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Few Minority Teachers in O.C., Educators Say : Diversity: High schools face stiff competition for the small pool of instructors available, administrators say.

September 18, 1993|MATT LAIT | TIMES STAFF WRITER

FULLERTON — In the wake of a student protest demanding greater ethnic representation among teachers, high school educators acknowledged Friday they have failed to develop faculties that reflect the county's increasingly diverse student bodies.

But it's not for a lack of trying, educators said. The greatest obstacle, they said, is the limited number of qualified bilingual and minority teachers and an intense competition among school districts for those people.

"We've been very aggressive over the past five years to make teachers look like our student body," said Allen Brase, director of human resources for Anaheim Union High School District. "We can't hire enough bilingual and minority teachers (because) there aren't enough out there."

To address the problem, several districts have developed programs to cultivate minority teachers by putting them through credential programs with an understanding that they'll teach for the district.

"We grow our own," said Brase, who said it is difficult to keep pace with the changing ethnicity of the student population.

According to 1992 statistics for Orange County, minorities made up 51% of the student population in grades K through 12, while whites accounted for 49%. Meanwhile, 90% of teachers in the county are white, with just 5% Latino.

Latino students are the largest ethnic group, representing 34% of the student body countywide, while Asians make up 12.4%. In some districts, ethnic minorities represent a much larger portion of the student population, such as in Santa Ana where 86% of the students are Latino.

In the face of those disparities, a couple of hundred Latino students staged a walkout Thursday at several county high schools, particularly Anaheim High in Anaheim and Sonora High in La Habra. The students then marched to Fullerton College to hold a rally with college students. Police said the protest grew unruly and they dispersed the crowd with pepper spray. More than 20 students were slightly injured during the confrontation and six people were arrested.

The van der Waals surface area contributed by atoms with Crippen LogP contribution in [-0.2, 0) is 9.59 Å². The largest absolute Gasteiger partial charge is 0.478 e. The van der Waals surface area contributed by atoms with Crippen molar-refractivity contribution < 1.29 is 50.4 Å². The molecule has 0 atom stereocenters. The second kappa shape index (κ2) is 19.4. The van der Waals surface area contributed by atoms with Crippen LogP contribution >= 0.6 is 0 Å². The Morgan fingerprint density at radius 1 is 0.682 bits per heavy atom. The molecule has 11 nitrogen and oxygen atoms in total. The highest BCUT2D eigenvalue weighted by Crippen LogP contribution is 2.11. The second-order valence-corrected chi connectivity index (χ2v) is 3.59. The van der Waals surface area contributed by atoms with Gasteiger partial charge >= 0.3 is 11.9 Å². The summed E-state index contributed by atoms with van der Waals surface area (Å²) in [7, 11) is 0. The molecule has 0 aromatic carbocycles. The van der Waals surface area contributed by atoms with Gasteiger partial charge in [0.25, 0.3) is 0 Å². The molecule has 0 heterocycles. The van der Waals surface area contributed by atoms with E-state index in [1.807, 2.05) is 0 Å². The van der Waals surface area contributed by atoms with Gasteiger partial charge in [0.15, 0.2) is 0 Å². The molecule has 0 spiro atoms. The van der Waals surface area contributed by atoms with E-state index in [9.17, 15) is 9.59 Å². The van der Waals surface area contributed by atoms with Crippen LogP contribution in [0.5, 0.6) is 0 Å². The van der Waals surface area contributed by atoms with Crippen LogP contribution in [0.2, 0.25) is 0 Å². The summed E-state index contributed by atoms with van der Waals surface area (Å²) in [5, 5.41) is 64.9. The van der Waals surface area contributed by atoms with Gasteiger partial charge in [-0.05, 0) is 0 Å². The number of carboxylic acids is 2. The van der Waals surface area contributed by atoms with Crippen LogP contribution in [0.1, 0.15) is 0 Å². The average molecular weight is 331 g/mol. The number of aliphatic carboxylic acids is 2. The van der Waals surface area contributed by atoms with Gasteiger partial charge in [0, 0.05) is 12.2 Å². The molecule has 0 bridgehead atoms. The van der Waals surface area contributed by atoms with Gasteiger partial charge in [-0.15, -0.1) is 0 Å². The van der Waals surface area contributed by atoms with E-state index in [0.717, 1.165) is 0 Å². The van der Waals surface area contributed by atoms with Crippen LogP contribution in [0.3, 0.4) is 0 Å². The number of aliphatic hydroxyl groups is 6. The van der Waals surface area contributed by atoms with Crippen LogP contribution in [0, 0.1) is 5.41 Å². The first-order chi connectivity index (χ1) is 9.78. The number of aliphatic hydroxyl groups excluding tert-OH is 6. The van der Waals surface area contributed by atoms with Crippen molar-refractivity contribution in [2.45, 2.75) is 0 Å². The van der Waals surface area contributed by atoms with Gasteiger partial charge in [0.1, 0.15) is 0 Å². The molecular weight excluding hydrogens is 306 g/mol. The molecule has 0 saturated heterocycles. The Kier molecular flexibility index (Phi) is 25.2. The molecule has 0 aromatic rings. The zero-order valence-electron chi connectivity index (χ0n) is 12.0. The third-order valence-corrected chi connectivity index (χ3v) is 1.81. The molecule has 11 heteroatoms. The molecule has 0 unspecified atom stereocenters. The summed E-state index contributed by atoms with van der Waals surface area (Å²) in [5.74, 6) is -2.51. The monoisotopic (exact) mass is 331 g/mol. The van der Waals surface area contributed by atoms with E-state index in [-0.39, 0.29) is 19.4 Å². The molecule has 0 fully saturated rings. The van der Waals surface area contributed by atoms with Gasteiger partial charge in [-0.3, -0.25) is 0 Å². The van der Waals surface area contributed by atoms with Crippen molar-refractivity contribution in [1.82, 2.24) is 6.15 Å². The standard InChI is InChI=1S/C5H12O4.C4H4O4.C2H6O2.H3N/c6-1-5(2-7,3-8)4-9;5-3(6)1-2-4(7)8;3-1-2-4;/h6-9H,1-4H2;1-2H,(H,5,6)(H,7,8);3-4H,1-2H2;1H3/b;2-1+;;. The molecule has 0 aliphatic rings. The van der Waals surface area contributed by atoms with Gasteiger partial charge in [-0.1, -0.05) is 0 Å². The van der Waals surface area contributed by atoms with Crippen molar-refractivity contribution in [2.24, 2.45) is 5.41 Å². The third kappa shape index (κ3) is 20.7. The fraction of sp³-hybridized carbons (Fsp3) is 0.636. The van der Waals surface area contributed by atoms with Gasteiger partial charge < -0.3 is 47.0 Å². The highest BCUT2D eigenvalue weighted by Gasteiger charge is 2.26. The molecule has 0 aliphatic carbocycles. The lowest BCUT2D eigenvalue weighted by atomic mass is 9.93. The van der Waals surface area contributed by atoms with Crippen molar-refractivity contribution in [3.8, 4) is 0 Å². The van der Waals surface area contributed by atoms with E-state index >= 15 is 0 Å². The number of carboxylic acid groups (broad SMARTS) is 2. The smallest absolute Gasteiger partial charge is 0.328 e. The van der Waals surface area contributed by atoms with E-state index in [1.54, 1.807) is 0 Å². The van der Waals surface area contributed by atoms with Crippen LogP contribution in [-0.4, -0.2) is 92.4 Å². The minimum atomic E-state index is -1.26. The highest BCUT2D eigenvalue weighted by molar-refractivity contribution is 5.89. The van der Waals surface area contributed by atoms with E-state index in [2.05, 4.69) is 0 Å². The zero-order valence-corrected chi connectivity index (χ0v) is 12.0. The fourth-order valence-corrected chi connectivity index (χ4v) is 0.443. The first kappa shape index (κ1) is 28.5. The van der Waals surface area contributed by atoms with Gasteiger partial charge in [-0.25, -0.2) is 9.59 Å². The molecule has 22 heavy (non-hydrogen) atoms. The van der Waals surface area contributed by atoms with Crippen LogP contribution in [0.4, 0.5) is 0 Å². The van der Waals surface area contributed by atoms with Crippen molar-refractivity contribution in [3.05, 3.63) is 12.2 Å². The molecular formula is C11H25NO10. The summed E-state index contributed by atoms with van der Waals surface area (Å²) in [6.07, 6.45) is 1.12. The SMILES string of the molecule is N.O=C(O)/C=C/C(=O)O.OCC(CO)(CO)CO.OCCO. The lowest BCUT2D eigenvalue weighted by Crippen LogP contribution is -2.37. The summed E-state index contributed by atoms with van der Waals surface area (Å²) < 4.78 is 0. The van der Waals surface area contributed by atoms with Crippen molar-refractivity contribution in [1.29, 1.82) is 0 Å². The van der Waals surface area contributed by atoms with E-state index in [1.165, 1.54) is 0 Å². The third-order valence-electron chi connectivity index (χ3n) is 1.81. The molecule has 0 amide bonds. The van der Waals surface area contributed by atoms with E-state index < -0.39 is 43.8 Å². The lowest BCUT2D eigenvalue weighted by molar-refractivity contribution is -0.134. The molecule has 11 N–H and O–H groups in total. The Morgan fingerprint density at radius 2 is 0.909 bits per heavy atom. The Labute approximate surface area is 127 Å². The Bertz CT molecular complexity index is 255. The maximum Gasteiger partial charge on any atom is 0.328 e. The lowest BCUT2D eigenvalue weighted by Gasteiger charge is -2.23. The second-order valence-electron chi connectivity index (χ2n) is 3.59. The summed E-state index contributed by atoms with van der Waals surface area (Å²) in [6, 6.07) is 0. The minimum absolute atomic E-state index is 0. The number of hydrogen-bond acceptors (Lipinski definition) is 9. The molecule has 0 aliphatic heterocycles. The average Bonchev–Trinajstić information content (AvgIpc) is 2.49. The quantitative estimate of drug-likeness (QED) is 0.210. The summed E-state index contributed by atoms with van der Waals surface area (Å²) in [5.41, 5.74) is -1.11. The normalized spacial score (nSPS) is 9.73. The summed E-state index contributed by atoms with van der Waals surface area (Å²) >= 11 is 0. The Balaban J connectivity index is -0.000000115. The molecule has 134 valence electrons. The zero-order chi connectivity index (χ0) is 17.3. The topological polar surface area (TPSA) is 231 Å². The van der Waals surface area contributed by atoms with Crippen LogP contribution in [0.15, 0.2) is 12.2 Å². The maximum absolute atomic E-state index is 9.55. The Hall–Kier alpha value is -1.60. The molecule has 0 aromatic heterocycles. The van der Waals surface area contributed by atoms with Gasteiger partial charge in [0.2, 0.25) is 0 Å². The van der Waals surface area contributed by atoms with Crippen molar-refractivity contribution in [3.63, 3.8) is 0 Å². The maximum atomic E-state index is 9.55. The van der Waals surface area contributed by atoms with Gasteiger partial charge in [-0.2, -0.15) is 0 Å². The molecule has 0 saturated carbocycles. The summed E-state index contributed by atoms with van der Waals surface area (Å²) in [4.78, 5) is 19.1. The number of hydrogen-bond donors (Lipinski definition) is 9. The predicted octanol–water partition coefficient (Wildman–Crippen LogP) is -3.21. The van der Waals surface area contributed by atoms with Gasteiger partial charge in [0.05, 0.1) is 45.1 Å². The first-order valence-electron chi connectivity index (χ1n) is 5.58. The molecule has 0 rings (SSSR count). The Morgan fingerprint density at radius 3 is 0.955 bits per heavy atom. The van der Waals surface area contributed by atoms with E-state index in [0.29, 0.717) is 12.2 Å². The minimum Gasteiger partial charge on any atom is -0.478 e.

Although the demand for an increase in ethnic studies programs and the hiring of more minorities has grown louder in recent months on college campuses, Thursday's protest was one of the most dramatic displays of concern among high school students.

Many school officials, however, said they believed the high school students who participated in the walkouts were manipulated by college students.

"I don't believe any of the (high school) kids understood what it was all about," Brase said. "They just saw it as an opportunity to get out of class without retaliation."

Ron Anderson, assistant to the superintendent of Fullerton Joint Union High School District, said he believed most students had to be "persuaded by adults" to go to the rally.

Nonetheless, the educators agree that the issue of minority hiring is an important one.

Several district officials said there was a push this summer to fill teaching vacancies with minorities. At the Fullerton high school district, where Latinos represent 42% of the student body, 23% of the new teachers hired were Latino. In Anaheim's high school district, where 61% of the students are minority, 17 of 87 new teachers hired were minorities.

To correct the imbalance, the Anaheim Union, Anaheim City, Orange Unified and Santa Ana Unified districts entered into a program with Chapman University four years ago to train and hire their own minority teachers. The university, through a financial grant from the Philip Morris Co., gives the candidates full scholarships. In return, the candidates agree to work for the district.

"We should start seeing the benefits real soon," Brase said. "It's a wonderful program."

At Santa Ana Unified, district officials are encouraging students to develop an interest in teaching while they are still in school. The district sponsors a "Future Teachers of America" where the students work with teachers in preparing lesson plans.

But despite efforts in recruitment, the percentage of minority teachers statewide has actually increased only slightly over the past decade. In 1981, for example, 5.9% of the state's teachers were Latino and 3.4% were Asian compared to 8.3% Latino and 3.5% Asian last year.

Anderson said the unimpressive statistics might be attributed to qualified candidates choosing to pursue better-paying careers in the private sector.

"If it's a choice between AT&T and a high school, many go to AT&T where the money is better," he said.

In addition to concerns over the lack of minority teachers, the students Thursday were demanding that districts add classes on Chicano studies.

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